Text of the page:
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Thursday, December 25, 2008

EDITORIAL: Does God Want America To Bail Out the Big Three?

SUV's in Church: props used to beseech God for a bailoutOf all the states that are struggling as a result of the U.S. economic crisis, we know that Michigan is being hit the hardest. Our state economy is so dependent upon the automotive industry that the collapse of any of the “Big Three” automakers could mean the difference between prosperity and poverty for thousands of families. This would put a heavy burden on government to increase state-funded assistance, which would increase taxes and further penalize non-automotive workers and professionals who are already enduring hard economic times. So, it’s safe to say that many Michiganders of faith have been praying for a miracle.

One church took that to the next level.

You may have seen Bishop Charles H. Ellis III, pastor of Greater Grace Temple of the Apostolic Faith in Detroit, Michigan on FOX News earlier this month. Bishop Ellis gained national attention by holding a prayer service for the Big Three with three hybrid SUV's on the altar (yes, the sanctuary at Greater Grace Temple is that big). The three sport utility vehicles were actually parked on the altar as ministers prayed for Congress to bail out Ford, Chrysler, and General Motors. Bishop Ellis appeared on FOX News to share with the nation his rationale and perspective as a clergyman concerning the will of God in Michigan’s economic turmoil.



If this is the first time you have heard this story, I’m sure you are a bit shocked and possibly even conflicted about the question of appropriateness or rightness of such an event. Before I saw this story, I already had conflicting feelings about whether or not the Big Three should be bailed out by American tax dollars. While it would help keep friends and family from going under, it goes against everything I believe politically. After the story first aired on local news here, my stomach really started turning.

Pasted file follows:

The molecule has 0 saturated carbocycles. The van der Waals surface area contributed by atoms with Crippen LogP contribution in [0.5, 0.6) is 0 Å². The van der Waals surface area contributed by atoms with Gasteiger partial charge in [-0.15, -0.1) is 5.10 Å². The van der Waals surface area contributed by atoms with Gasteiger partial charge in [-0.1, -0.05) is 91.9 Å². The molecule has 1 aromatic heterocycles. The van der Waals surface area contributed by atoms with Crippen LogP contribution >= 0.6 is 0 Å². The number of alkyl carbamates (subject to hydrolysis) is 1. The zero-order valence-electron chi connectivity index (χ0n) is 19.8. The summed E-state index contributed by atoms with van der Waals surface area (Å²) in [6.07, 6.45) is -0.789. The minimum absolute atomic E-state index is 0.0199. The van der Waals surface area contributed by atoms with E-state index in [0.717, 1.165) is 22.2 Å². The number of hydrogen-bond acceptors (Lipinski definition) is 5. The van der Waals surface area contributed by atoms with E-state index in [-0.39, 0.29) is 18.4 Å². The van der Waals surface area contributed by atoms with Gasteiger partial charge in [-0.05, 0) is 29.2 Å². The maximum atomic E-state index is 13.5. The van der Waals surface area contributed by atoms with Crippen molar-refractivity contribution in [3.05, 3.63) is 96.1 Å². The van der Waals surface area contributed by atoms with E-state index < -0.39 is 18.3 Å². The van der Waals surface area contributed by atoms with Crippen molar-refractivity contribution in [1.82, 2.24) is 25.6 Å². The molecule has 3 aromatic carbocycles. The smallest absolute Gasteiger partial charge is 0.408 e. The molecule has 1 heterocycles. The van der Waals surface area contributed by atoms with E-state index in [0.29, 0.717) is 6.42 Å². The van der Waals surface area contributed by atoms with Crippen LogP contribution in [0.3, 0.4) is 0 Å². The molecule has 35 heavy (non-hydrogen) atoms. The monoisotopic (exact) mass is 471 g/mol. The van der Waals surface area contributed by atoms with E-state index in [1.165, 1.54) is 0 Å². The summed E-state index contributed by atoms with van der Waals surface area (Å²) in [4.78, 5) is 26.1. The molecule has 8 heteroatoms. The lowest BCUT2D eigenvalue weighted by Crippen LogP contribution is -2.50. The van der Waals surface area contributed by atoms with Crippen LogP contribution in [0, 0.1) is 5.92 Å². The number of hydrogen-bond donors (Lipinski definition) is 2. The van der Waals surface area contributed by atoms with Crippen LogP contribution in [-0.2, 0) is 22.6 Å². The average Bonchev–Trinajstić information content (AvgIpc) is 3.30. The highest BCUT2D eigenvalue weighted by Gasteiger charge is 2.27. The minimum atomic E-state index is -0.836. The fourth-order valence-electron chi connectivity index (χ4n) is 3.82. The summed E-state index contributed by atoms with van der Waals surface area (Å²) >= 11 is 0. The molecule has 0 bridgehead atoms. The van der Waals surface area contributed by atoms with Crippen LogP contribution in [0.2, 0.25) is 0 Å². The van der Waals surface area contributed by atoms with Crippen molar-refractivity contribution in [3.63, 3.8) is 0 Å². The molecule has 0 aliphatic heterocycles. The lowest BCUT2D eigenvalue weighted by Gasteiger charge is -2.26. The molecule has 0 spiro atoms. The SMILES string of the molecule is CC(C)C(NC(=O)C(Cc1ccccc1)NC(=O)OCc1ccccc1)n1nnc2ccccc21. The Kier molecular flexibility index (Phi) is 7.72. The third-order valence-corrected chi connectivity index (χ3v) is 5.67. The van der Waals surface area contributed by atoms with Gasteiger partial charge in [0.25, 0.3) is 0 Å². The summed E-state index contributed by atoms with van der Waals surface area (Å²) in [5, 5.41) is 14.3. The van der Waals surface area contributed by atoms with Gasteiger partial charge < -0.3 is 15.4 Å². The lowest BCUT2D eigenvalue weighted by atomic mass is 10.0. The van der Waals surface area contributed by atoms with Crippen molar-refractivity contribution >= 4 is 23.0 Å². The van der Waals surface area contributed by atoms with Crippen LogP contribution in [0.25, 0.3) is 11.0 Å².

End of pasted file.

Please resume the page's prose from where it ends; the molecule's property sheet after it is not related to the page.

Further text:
You see, until I got married and moved 150 miles west of Detroit in 2004, Bishop Ellis was my pastor.

My wedding, officiated by Bishop Charles H. Ellis IIIBishop Ellis married my husband and I, and we received our marriage counseling from him. I was an active member at Greater Grace when I was attending the church, and spoke to my pastor on a regular basis. It’s pretty safe to say that I know this man about as well as a layperson can know their leader. So, being respectful of his spiritual office and my knowledge of who he is as an individual, I had to take a long, hard look at whether or not the hand of God was at work against my conservative values, which, ironically enough, are rooted in Christian faith. My politics are different than that of my former bishop, but we are of the same faith; we love and serve the same God. Yet, my convictions leaned right while his leaned left. I had to ask myself a very serious question:

Does God want America to bail out the Big Three?

While you may not be a Christian, I think that we can find our answer in the video clip of Bishop Ellis’ interview. He basically conveyed that it is his job to represent the interests of the people before God. I know that it is also his job to convey the interests of God before the people. Godly logic says that while the Lord’s perfect will would involve everyone taking full responsibility for their own actions and suffering the consequences nobly, the mercy of God dictates that the level of suffering must be bearable in order to be effective. Michigan is being chastised, but it does not appear that God wants us to be destroyed. Grace would not be grace if it were deserved. While Republicans like myself can argue that the automakers deserve to go bankrupt, maybe God is giving Michigan ‘greater grace’ than what politics would call for.

Maybe God heard his people saying, “Lord, have mercy”, and he decided to grant their request.

As it stands now, it appears to be inevitable that General Motors and Chrysler will receive most of the funds that they are requesting. George Bush needs some brownie points before he leaves office, and it looks like this is going to be the issue he tries to use to get them. Politics as usual. However, no matter how you slice it and what you may or may not believe, I can say one thing for sure:

Apparently, my God really does answer prayer.

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